The Achmea judgment may have far-reaching consequences for the enforcement of intra-EU ICSID awards, in particular before courts in EU Member State. The Micula v. Romania case exemplifies the hurdles that an investor may face in attempting to enforce an ICSID award that is considered to be incompatible with EU law. In 2013, the tribunal found that Romania’s revocation of an investment incentive scheme had breached the Sweden–Romania BIT and awarded compensation. The claimants moved to enforce the award in Belgium, France, Luxembourg, Romania, Sweden and the United Kingdom. In 2015, the European Commission issued a decision finding that the award constituted state aid, prohibiting Romania from paying the claimants the compensation awarded to them, and ordering Romania to recover any amounts already paid to claimants. The claimants’ attempts to enforce the ICSID award have so far been unsuccessful.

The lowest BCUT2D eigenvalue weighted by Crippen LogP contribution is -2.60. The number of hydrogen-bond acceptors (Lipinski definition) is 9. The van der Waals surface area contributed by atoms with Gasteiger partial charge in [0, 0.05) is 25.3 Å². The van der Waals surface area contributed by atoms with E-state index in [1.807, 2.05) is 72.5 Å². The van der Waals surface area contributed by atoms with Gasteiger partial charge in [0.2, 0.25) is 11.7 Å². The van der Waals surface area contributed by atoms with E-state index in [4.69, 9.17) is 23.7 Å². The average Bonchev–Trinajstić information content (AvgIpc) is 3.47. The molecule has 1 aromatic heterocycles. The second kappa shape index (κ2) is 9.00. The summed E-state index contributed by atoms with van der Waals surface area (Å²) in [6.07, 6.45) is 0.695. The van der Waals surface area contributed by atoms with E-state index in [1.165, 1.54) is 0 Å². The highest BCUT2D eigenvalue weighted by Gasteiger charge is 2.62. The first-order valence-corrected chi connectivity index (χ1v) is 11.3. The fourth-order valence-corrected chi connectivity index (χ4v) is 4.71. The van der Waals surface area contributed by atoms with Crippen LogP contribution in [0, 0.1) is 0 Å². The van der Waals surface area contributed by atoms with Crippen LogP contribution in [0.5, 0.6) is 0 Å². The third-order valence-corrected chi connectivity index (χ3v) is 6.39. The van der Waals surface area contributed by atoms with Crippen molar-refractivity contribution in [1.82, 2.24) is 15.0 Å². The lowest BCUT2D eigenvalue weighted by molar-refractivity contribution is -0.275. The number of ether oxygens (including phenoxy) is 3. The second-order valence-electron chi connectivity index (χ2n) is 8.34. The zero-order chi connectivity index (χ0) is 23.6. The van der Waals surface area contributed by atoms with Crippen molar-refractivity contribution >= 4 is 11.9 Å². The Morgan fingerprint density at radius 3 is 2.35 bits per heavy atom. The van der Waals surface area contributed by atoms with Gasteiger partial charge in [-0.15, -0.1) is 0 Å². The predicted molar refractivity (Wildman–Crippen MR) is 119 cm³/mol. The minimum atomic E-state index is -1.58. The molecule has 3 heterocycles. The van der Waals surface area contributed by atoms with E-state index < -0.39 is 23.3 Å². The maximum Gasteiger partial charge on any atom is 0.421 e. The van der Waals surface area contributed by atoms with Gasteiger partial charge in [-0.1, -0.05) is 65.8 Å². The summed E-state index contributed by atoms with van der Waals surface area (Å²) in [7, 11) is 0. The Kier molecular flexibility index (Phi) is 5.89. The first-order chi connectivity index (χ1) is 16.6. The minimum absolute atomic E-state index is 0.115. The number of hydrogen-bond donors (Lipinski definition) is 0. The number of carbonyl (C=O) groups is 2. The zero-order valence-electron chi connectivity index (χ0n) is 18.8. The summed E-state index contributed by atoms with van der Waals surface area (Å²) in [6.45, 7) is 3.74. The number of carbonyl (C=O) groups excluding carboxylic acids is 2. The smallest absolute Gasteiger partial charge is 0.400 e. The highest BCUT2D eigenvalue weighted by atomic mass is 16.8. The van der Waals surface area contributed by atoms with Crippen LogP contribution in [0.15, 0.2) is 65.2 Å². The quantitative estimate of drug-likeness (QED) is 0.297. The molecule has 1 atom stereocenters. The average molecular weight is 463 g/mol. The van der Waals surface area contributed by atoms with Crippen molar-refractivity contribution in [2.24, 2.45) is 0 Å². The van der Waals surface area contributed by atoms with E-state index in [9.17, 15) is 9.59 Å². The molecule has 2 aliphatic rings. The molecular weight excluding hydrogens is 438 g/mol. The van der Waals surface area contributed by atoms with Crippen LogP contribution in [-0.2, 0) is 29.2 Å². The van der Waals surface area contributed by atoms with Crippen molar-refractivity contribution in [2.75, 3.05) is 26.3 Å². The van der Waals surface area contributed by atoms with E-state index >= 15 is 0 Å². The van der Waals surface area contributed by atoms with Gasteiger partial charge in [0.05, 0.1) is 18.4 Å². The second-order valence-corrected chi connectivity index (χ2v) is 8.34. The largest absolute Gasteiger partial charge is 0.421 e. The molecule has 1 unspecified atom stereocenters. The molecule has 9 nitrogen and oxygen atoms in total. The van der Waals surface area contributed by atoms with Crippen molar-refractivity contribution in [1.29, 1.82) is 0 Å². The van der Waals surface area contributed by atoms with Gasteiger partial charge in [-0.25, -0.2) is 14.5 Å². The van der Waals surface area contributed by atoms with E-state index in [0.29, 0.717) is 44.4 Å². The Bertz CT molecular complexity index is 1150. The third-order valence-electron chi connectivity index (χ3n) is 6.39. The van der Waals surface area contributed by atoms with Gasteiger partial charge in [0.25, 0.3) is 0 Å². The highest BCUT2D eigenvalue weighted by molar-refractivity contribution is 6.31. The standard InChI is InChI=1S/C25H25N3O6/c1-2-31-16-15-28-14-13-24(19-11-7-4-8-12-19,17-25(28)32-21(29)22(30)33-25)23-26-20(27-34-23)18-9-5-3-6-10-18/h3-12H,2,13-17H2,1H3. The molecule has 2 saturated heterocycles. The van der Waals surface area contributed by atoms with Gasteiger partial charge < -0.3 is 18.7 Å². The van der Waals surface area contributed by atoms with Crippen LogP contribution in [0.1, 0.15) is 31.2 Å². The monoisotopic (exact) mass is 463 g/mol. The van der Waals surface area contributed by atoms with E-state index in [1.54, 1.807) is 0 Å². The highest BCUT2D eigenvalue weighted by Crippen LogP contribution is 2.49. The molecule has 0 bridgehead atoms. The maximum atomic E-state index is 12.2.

For example, the Brussels Court of First Instance held that ‘the decision of the European Commission . . . justifies non-compliance with the Award and thus makes the Award lose its (present) executory force. As a consequence, it makes its enforcement illegal’. The EWHC stayed the enforcement of the award on the ground that ‘the principle of sincere cooperation in Art. 4(3) TEU [Treaty on the Functioning of the European Union] . . . precludes national courts from taking decisions which conflict with a decision of the Commission’. The Court of Appeal of England and Wales confirmed the stay of enforcement until the General Court of the European Union issues its final judgment on the challenge of the European Commission’s Decision.